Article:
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Amber Fort - Tourist Places in India

Amber Fort: Attraction in India

Amber Fort, also known as Amer ka Qila, is located in the periphery of the pink city Jaipur, Rajasthan. Forts are one of the reason Rajasthan is visited by tourists from around the world. It was built by Raja Man Singh in 1592 and known for its artistic style which is a seamless fusion of both Islamic and Rajput architecture.

Amber Fort
Traditionally dressed women entering the Palace Complex inside Amber Fort. Notice the exquisite carvins and stucco work and floral paintings
Amber Fort is the largest fort in Jaipur and the most visited forts in India.  Millions of tourists from India and overseas arrive in Jaipur to visit Amber Fort every year. It also featured on the itinerary of India’s royal luxury trains including Maharajas Express, Palace on Wheels and Royal Rajasthan on Wheels.

Amber Fort History:  

Amer was known in the medieval period as and ruled by the Kachwahas from the 11th century till it was moved to City Palace, Jaipur in 1727 AD. Current fort as it stands today was constructed over the ruins of a small palace built by the Meenas. Meenas worshipped Amba as their patron goddess also worshipped as ‘Gatta Rani. 

The foundation of Amer ka Qila was laid in 1592 during the reign of Raja Man Singh. Man Sing was an important ally of Akbar in this region and became a part of the ‘navratnas’, the inner circle of nine courtiers, He also went on to become the commander of Mughal Army during Akbar’s reign. The fort was fully expanded and several palaces were built during the reign of Jai Singh I, after which the city of Jaipur has been named.


Amber fort was built on the bank of a lake over a hillock and it could be reached through flight up stairs or on Elephants too. There are massive walls sprawling in all directions which could remind you of the Great Wall of China. The fort built in pretty pastel yellow color and divided into four main sections each with its own entry gate and courtyard. The material used for building of palace complex is red stone and marbles.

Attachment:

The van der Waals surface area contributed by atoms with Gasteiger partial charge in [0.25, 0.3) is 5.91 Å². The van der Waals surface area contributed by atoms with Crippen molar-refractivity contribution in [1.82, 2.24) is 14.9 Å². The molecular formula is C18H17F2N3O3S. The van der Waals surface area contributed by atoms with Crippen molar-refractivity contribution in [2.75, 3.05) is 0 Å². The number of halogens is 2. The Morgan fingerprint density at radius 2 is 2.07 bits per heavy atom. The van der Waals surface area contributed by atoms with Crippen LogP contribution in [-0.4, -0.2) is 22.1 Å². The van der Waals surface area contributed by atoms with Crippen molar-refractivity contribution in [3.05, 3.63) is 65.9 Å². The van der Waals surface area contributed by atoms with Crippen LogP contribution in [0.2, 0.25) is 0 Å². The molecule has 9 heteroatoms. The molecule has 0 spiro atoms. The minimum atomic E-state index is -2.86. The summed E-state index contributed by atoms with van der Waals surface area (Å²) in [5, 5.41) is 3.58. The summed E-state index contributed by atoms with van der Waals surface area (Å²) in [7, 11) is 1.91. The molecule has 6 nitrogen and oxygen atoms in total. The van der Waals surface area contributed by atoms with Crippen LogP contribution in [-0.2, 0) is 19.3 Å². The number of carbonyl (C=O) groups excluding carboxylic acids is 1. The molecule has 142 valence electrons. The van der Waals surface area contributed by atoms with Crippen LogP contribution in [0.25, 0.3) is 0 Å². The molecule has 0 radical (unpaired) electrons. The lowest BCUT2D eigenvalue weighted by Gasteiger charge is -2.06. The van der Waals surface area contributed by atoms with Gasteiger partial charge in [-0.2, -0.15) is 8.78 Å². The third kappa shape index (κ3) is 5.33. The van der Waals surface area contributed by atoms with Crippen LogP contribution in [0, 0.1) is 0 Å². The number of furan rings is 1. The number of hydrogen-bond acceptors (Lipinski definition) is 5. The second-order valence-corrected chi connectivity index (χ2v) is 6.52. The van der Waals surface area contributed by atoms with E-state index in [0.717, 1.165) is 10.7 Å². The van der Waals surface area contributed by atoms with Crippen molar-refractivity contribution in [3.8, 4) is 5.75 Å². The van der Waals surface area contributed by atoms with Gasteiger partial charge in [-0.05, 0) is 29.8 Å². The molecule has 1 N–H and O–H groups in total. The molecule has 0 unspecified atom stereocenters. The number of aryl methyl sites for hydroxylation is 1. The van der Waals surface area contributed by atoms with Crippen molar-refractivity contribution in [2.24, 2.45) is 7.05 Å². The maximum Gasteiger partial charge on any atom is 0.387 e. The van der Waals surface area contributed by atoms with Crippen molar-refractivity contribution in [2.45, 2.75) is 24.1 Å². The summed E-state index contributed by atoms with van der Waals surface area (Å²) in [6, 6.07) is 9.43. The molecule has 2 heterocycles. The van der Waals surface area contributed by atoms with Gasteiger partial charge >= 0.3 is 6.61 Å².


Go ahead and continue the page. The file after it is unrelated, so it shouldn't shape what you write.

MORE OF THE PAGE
Attractions in Amber Fort:

If you are taking the ceremonial way (the way maharajas used to travel) riding an elephant up the paved causeway, the gate opens into several havelis, large courtyards and a temple located flight up stairs. This is where the maharajas where welcomed after returning from battles of state visit and this is where queens prayed for the well being of kings after they took the blessing of Shila Devi, the parton goddess of Kachwahas Clan. The magnificent Shila Devi temple has an ornately carved silver door.

After your entrance inside the main complex, do visit the Sheesh Mahal or chamber of mirrors which is exquisitely designed and used to be the pleasure palace of the maharajas of Jaipur, Jas Mandir with its floral ceilings and latticed windows is an awesome sight too. Other attractions inside the fort complex are Diwan-e-Aam (Hall of Public Audience), Diwan-e-Khas (Hall of Private Audience), and the Sukh Niwas.

Front Facade of Amber Fort
Front Facade of the magnificent Amber Fort , one of the largest and most visited forts in India

How to Reach in Amber Fort: 

The Amber fort is about 12 km distance from Jaipur Railway Station. Buses, taxis and Jeeps are very convenient and comfortable transports to reach in Amber fort. And there is also 10 minutes climbing distance between roads to the fort.

Entry Fee in Amber Fort

Entry Fee - Indian - Rs 10 and with professional photography camera Fee- for Still- Rs 50 and For Video – Rs 100

Foreigner - Rs 50 and with professional camera Fee – for Still- Rs 70 and for Video – Rs 150
Child - Rs 10

Best Time to Visit in Amber Fort

Best Time October to February is the best time to visit in Amber Fort. And the fort opens every day 9.00 am to 4.30 PM.

 [ Read More About Amber Fort in Jaipur ]

Author Bio: A post graduate in marketing from University of Mumbai, India, seek out travel inspiration with friends and often through solo wandering, exploring heritage and culture, meeting new people, tasting local cuisine and choosing homestays over hotels . His travel stories and articles have appeared in several travel magazines, online travel guides and travel blogs among others.

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